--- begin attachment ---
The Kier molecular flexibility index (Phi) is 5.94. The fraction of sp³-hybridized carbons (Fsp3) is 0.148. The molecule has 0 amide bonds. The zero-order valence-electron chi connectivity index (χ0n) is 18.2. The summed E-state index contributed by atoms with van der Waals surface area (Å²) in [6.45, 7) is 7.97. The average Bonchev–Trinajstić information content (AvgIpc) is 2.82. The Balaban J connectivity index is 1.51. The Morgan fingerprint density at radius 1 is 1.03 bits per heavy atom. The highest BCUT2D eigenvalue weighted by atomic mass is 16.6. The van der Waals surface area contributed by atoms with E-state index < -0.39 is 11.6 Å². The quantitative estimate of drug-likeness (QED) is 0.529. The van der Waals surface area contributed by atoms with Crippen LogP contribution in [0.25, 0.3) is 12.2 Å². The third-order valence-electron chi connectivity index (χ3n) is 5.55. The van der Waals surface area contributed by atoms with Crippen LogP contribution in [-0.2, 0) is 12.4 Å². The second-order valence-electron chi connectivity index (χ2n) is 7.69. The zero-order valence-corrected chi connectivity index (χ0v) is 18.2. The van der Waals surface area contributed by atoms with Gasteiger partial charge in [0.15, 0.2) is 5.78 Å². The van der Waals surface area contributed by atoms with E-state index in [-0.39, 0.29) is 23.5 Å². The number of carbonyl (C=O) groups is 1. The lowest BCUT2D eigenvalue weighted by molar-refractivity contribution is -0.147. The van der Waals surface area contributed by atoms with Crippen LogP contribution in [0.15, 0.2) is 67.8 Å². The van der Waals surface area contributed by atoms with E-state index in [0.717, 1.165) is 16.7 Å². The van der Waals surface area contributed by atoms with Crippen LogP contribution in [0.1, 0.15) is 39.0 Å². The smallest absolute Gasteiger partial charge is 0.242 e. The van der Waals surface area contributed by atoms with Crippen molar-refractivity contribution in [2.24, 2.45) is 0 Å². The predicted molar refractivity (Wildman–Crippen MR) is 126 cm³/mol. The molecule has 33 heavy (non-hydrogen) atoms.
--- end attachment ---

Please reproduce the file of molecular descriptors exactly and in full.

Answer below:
The Kier molecular flexibility index (Phi) is 5.94. The fraction of sp³-hybridized carbons (Fsp3) is 0.148. The molecule has 0 amide bonds. The zero-order valence-electron chi connectivity index (χ0n) is 18.2. The summed E-state index contributed by atoms with van der Waals surface area (Å²) in [6.45, 7) is 7.97. The average Bonchev–Trinajstić information content (AvgIpc) is 2.82. The Balaban J connectivity index is 1.51. The Morgan fingerprint density at radius 1 is 1.03 bits per heavy atom. The highest BCUT2D eigenvalue weighted by atomic mass is 16.6. The van der Waals surface area contributed by atoms with E-state index < -0.39 is 11.6 Å². The quantitative estimate of drug-likeness (QED) is 0.529. The van der Waals surface area contributed by atoms with Crippen LogP contribution in [0.25, 0.3) is 12.2 Å². The third-order valence-electron chi connectivity index (χ3n) is 5.55. The van der Waals surface area contributed by atoms with Crippen LogP contribution in [-0.2, 0) is 12.4 Å². The second-order valence-electron chi connectivity index (χ2n) is 7.69. The zero-order valence-corrected chi connectivity index (χ0v) is 18.2. The van der Waals surface area contributed by atoms with Gasteiger partial charge in [0.15, 0.2) is 5.78 Å². The van der Waals surface area contributed by atoms with E-state index in [-0.39, 0.29) is 23.5 Å². The number of carbonyl (C=O) groups is 1. The lowest BCUT2D eigenvalue weighted by molar-refractivity contribution is -0.147. The van der Waals surface area contributed by atoms with Crippen LogP contribution in [0.15, 0.2) is 67.8 Å². The van der Waals surface area contributed by atoms with E-state index in [0.717, 1.165) is 16.7 Å². The van der Waals surface area contributed by atoms with Crippen LogP contribution in [0.1, 0.15) is 39.0 Å². The smallest absolute Gasteiger partial charge is 0.242 e. The van der Waals surface area contributed by atoms with Crippen molar-refractivity contribution in [2.24, 2.45) is 0 Å². The predicted molar refractivity (Wildman–Crippen MR) is 126 cm³/mol. The molecule has 33 heavy (non-hydrogen) atoms.